11:47pm: Thune is hanging on by a very slim margin in South Dakota. It looks like Schweitzer will be the governor-elect here in Montana. The amendment to define marriage as between a man and a woman will pass. There will still be no cyanide leach mining in the morning. And, marijuana will be legal for limited medicinal uses.

11:50pm: I’m going to bed. Whether I like it or not, they do expect me at work bright and early tomorrow morning.

Election 2004 Politics

The Election

I’ve decided to finally gather all of my thoughts on the elections. The polls closed in Montana just over a half hour ago (at 8pm). This means I cast my ballot about 12 hours ago.

It was actually only the second time I’ve officially gone to a polling place to vote — the first time being when I went to the community hall in Newell, SD, to cast my votes for the local school board. That was only a few months after my 18th birthday. Since then, I’ve cast two absentee ballots as I’ve been away at college for all big elections since I turned 18 (absentee in 2000 and 2002 — 2002 was a time of big elections in South Dakota). In 2000, I cast my first presidential vote for Bush. Today, I used my second one to vote for Kerry.

A lot of things have changed since my first presidential vote in 2000. I graduated from college. I got a job. I abandoned South Dakota for Big Sky Country (also known as Montana).

With a new state comes new politics. It’s hard to get a grasp of the politics in a new state. Of course, I’ve only had 11 months to become apprised of Montana politics. I had 23 years in South Dakota. However, I did my research and, for the most part, ignored the annoying, abrasive TV ads. The big race in Montana was the governor race between Brian Schweitzer (D) and Bob Brown (R). Also of note was the House race, though I don’t know that it was very hotly contested. Among the ballot initiatives were I-147, a measure to lift the ban on cyanide leach mining, CI-96, an initiative to amend the Montana constitution to only recognize marriage as between a man and a woman, and I-148, an initiative to legalize marijuana for medicinal purposes.

For posterity’s sake, I want to record the votes I made today that I felt were most important to me.

  • President of the United States of America – John Kerry (D)
  • Governor of Montana – Brian Schweitzer (D)
  • Montana legislative representative – Mike Fellow (L)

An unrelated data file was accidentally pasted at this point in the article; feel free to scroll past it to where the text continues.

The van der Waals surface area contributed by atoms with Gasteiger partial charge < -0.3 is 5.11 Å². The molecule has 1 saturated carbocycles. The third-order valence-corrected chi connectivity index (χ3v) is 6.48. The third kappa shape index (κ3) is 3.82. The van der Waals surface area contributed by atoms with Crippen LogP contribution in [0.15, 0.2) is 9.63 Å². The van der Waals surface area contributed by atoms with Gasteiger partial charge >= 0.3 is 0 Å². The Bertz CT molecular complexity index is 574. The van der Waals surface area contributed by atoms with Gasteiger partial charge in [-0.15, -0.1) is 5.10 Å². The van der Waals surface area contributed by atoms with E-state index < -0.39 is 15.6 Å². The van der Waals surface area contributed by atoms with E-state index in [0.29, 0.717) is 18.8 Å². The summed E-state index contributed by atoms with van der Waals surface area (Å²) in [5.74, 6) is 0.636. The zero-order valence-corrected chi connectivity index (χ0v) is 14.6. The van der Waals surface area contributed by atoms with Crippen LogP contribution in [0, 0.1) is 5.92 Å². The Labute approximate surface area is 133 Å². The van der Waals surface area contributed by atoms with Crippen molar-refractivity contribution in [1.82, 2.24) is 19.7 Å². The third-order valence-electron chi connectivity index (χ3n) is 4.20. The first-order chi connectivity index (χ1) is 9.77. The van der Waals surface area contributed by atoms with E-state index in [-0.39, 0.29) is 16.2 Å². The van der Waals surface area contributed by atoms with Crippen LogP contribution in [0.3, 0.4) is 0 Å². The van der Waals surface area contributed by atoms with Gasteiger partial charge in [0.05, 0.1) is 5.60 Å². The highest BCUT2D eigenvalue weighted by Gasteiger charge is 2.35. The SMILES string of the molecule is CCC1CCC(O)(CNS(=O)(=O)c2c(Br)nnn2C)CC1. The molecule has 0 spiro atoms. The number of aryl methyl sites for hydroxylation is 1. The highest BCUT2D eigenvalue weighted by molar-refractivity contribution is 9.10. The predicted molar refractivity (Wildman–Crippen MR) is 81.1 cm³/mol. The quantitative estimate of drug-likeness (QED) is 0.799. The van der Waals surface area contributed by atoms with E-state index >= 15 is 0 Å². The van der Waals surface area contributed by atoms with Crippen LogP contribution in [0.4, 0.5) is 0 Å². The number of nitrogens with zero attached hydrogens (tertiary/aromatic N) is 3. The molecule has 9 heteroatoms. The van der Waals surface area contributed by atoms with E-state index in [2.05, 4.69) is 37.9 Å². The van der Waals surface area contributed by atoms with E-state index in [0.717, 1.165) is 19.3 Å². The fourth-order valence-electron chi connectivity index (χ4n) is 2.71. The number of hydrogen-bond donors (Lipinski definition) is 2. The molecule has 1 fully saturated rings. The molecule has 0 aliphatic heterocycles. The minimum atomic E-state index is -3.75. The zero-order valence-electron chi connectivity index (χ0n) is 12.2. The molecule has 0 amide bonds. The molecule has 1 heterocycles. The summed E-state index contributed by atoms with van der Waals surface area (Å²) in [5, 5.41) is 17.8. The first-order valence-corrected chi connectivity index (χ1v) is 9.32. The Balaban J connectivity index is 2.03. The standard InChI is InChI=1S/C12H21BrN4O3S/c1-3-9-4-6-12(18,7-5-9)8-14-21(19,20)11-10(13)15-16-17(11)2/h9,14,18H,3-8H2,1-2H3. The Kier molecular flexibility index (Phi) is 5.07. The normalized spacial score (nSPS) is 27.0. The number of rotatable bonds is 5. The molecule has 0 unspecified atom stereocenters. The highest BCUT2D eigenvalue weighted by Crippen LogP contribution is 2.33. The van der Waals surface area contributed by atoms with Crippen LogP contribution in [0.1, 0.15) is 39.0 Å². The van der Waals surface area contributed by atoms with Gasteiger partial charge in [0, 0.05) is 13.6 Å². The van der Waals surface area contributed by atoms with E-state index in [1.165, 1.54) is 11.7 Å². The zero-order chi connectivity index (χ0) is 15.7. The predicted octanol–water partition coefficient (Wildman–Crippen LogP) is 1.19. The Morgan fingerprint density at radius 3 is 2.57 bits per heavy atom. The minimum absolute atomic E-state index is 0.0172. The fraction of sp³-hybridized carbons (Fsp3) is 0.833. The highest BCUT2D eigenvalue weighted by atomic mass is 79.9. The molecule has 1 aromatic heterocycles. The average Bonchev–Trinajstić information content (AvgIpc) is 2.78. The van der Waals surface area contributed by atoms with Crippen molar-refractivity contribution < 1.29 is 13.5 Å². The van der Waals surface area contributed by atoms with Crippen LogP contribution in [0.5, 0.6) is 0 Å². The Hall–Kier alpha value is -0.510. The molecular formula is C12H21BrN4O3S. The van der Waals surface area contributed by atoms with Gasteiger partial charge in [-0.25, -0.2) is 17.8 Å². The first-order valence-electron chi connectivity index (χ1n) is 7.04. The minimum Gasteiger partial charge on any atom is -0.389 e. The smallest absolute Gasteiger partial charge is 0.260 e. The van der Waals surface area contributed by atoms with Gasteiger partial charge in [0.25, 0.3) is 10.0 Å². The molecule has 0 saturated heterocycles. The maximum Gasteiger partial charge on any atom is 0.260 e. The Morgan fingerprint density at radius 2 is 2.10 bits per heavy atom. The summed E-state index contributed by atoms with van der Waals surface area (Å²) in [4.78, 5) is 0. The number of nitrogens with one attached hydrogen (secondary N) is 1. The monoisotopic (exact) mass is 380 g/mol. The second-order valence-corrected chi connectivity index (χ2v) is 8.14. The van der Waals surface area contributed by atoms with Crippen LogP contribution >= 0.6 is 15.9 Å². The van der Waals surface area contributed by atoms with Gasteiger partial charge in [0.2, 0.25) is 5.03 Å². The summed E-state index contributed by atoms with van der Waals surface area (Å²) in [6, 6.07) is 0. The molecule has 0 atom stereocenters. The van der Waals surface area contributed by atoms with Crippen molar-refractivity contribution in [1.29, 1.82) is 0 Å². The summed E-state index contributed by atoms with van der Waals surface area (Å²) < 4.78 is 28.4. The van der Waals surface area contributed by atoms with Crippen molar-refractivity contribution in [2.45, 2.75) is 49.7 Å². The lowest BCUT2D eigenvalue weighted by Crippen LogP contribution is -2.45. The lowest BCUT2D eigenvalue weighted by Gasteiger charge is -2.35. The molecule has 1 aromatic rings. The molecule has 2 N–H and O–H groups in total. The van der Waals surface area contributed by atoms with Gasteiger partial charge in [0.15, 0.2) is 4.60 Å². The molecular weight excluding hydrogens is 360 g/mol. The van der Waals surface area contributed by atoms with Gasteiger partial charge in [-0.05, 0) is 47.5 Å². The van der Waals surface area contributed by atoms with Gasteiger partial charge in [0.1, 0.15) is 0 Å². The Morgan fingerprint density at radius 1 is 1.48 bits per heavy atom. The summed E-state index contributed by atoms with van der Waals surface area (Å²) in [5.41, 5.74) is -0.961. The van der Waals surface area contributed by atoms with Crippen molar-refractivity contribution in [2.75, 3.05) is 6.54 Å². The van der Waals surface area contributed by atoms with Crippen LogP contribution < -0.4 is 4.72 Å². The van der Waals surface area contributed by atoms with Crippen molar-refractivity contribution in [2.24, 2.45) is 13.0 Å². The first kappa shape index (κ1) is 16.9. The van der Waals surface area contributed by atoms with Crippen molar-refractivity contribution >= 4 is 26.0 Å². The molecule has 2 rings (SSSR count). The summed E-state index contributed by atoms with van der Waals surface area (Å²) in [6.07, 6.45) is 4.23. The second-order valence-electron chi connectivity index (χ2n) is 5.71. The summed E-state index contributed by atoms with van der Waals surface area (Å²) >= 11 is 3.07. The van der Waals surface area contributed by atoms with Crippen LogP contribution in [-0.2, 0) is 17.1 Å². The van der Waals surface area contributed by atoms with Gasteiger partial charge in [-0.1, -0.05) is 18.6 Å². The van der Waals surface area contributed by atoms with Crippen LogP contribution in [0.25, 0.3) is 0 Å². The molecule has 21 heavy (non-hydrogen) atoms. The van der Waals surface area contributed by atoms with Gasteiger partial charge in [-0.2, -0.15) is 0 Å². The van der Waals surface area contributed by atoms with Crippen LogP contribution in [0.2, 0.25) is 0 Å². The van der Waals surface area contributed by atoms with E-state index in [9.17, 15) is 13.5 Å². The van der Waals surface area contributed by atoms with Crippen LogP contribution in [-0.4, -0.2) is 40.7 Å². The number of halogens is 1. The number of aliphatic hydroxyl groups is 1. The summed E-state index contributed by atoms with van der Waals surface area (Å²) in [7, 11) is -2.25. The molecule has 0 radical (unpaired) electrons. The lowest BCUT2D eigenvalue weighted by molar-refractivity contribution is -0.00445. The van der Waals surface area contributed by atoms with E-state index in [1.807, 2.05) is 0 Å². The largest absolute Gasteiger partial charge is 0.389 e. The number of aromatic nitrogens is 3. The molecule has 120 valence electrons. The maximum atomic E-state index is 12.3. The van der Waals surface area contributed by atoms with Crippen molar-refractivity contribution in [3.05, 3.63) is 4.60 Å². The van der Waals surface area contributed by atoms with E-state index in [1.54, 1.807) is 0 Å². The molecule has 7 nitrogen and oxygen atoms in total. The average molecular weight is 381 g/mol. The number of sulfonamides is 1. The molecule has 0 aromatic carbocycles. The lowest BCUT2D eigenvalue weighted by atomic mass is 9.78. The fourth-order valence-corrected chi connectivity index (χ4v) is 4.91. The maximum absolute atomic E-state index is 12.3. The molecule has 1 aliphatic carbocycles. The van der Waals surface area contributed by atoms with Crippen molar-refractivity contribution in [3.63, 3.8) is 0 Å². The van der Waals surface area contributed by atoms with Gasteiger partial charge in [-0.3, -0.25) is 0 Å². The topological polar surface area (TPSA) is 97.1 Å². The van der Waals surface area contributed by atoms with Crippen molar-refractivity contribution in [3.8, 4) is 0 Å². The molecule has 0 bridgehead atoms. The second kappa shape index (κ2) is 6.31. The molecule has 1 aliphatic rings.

• I-147 – voted AGAINST lifting the ban on cyanide leach mining
  • CI-96 – voted AGAINST using the constitution of Montana to discriminate against people based on sexual orientation
  • I-148 – voted FOR allowing the limited use of marijuana for medicinal purposes (Yes, mom, I’m such a heathen — but you suspected that didn’t you?)

Now, I want to talk about my voting experience today. Because of redrawn precincts, I managed to show up at the wrong polling place. Whoops. Five minutes later, I had driven from the Library to the Cathedral. When I arrived, there was a very short line. I was asked for my ID, the helpul election helper verified my precinct and pointed me to the correct area. There I again showed my ID, signed my name for further verification and was given my ballot. The ballot came in a sleeve. Montana uses optical scan voting, so I filled my ballot out by connecting the butt of the arrow to the point. Pretty simple. I checked and rechecked my ballot as though it was the ACT or SAT. I put it back in its sleeve where the election official slid it out of its sleeve and into the ballot box in such a manner that she never actually sees the ballot. All in all, my polling place had its stuff together. I grabbed my “My Vote Counted” sticker and bounced on out within ten minutes of arriving. However, a healthy line was starting to form as I left.

All day, I’ve been reading the experiences of other voters around the nation as comment after comment gathers at Jason Kottke’s incredible How’d Your Vote Go? post. I’ve wasted quite a bit of time today reading the different experiences — from people standing in line for hours to them having to vote provisionally to asking for paper ballots. It’s really awesome to read this, and it has to be the most comprehensive gathering of voter experiences today. The thread has made me appreciative of our democratic process. As of late, I’ve been feeling pessimistic about the direction of our country. But this makes me feel hopeful as well as thankful that I live in a country where I can easily walk the two blocks to my polling place, be greeted with friendly smiles, and cast my votes freely for candidates and issues entirely of my choosing.

Although, I do hear votes are selling well on eBay.

2oo4 Votes for Sale on eBay